, Volume 45, Issue 4, pp 459–467 | Cite as

Correlation between antibiotic consumption and resistance of bloodstream bacteria in a University Hospital in North Eastern Italy, 2008–2014

  • Marta MascarelloEmail author
  • Omar Simonetti
  • Anna Knezevich
  • Ludovica Ilaria Carniel
  • Jacopo Monticelli
  • Marina Busetti
  • Paolo Schincariol
  • Lucio Torelli
  • Roberto Luzzati
Original Paper



The spread of multidrug-resistant bacteria is a worrisome problem worldwide. This study investigated the correlation between antibiotic consumption and antimicrobial resistance trends of the most important bacteria causing bacteremia at the University hospital of Trieste, Italy, from 2008 to 2014.


Antibiotic consumption (Defined Daily Dose—DDD—per 100 patient/days) and antibiotic resistance (percentage of antibiotic intermediate o resistant isolates) were analyzed independently with linear correlation by year. Potential correlations between antibiotic consumption and bacteria resistance rates were investigated through the Pearson’s correlation.


The overall consumption of antibiotic grew from 80 to 97 DDD 100 patient/days (p = 0.005) during the study period. The increased consumption of amoxicillin/clavulanate and piperacillin/tazobactam was associated with the reduction of MRSA rate from 48.5 to 25.9% (p = 0.007 and p = 0.04, respectively). The increased consumption of piperacillin/tazobactam was associated with the reduction of ESBL-positive Enterobacteriaceae rate from 28.9 to 20.9% (p = 0.01). The increased consumption of carbapenems was associated with the increased rate of carbapenem-resistant Acinetobacter baumannii from 0 to 96.4% (p = 0.03). No carbapenem-resistant Enterobacteriaceae isolates were reported. The consumption of vancomycin grew significantly (p = 0.005). A dramatic spread of vancomycin-resistant Enterococcus faecium occurred in 2014. The consumption of fluoroquinolones and extended-spectrum cephalosporins remained stable.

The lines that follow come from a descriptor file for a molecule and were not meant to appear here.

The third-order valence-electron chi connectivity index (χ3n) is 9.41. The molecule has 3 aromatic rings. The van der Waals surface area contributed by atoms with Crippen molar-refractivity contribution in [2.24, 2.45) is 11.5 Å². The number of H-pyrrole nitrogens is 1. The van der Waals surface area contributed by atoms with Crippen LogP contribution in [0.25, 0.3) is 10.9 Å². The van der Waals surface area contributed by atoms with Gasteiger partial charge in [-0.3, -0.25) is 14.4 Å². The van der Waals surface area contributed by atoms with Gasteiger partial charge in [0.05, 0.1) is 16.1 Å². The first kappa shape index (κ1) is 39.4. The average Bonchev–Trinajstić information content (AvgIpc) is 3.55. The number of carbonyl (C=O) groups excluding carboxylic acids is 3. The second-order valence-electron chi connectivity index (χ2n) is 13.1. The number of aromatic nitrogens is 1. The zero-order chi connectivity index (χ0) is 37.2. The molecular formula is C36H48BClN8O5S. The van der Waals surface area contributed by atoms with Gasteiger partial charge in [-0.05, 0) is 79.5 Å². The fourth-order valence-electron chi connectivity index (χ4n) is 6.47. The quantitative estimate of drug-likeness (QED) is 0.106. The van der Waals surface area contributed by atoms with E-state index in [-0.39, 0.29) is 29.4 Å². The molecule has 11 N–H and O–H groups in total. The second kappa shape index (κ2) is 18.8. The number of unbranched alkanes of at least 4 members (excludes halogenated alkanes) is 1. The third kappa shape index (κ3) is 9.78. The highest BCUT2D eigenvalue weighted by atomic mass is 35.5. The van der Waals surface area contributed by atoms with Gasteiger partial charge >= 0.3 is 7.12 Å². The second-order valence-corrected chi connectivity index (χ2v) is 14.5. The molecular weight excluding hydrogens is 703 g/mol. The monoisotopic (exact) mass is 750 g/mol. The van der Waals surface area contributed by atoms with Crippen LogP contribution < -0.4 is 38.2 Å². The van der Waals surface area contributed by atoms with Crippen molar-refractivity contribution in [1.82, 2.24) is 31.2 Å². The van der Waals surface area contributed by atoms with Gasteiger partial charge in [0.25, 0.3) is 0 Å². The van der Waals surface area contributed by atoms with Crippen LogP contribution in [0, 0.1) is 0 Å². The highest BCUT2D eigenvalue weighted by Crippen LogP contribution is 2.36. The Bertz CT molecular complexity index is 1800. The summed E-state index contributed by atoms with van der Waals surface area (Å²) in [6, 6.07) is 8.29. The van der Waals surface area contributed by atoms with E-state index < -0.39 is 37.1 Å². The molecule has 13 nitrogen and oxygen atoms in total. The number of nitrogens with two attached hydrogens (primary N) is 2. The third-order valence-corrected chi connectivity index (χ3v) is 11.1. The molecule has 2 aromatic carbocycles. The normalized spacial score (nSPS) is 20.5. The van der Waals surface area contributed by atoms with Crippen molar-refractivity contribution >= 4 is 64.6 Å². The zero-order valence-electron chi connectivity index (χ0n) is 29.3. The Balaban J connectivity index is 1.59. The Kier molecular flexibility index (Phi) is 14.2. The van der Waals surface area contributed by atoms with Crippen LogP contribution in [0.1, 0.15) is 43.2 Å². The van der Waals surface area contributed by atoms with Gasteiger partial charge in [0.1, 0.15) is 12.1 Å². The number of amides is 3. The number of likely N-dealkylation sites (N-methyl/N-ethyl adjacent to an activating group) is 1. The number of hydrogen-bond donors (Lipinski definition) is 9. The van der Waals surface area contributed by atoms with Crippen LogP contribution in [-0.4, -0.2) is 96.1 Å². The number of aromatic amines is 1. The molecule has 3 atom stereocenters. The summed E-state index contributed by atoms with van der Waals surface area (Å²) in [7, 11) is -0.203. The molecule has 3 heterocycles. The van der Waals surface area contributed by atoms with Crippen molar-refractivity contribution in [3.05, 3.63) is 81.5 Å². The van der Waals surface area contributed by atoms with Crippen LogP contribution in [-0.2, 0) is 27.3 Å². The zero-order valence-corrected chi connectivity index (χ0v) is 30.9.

An antibiotic stewardship program targeted to limit the consumption of extended-spectrum cephalosporins and fluoroquinolones in favor of amoxicillin/clavulanate and piperacillin/tazobactam correlates with a decreasing rate of MRSA and ESBL-positive Enterobacteriaceae. The analysis of correlations between antibiotic consumption and bacterial resistance rates is a useful tool to orient antimicrobial stewardship policies at local level.


Antimicrobial resistance Antibiotic usage MRSA ESBLs Antibiotic stewardship 



The authors thank the members of the hospital Infection Control Committee of the University Hospital of Trieste, Italy, for their cooperation in the implementation of local guidelines of antibiotic therapy.

Compliance with ethical standards

Conflict of interest

The authors declare that they have no conflict of interest.

Ethical standards

This study was exempt for approval by our ethic committee because of the anonymous storage of data.


This study was not sponsored by external sources, no funding was received.


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Copyright information

© Springer-Verlag Berlin Heidelberg 2017

Authors and Affiliations

  • Marta Mascarello
    • 1
    Email author return OK on get
  • Omar Simonetti
    • 1
  • Anna Knezevich
    • 2
  • Ludovica Ilaria Carniel
    • 3
  • Jacopo Monticelli
    • 1
  • Marina Busetti
    • 2
  • Paolo Schincariol
    • 3
  • Lucio Torelli
    • 4
  • Roberto Luzzati
    • 1
    • 4
  1. 1.Infectious Diseases UnitUniversity HospitalTriesteItaly
  2. 2.Microbiology UnitUniversity HospitalTriesteItaly
  3. 3.PharmacyUniversity HospitalTriesteItaly
  4. 4.Department of Medicine, Surgery and Health SciencesUniversity of TriesteTriesteItaly

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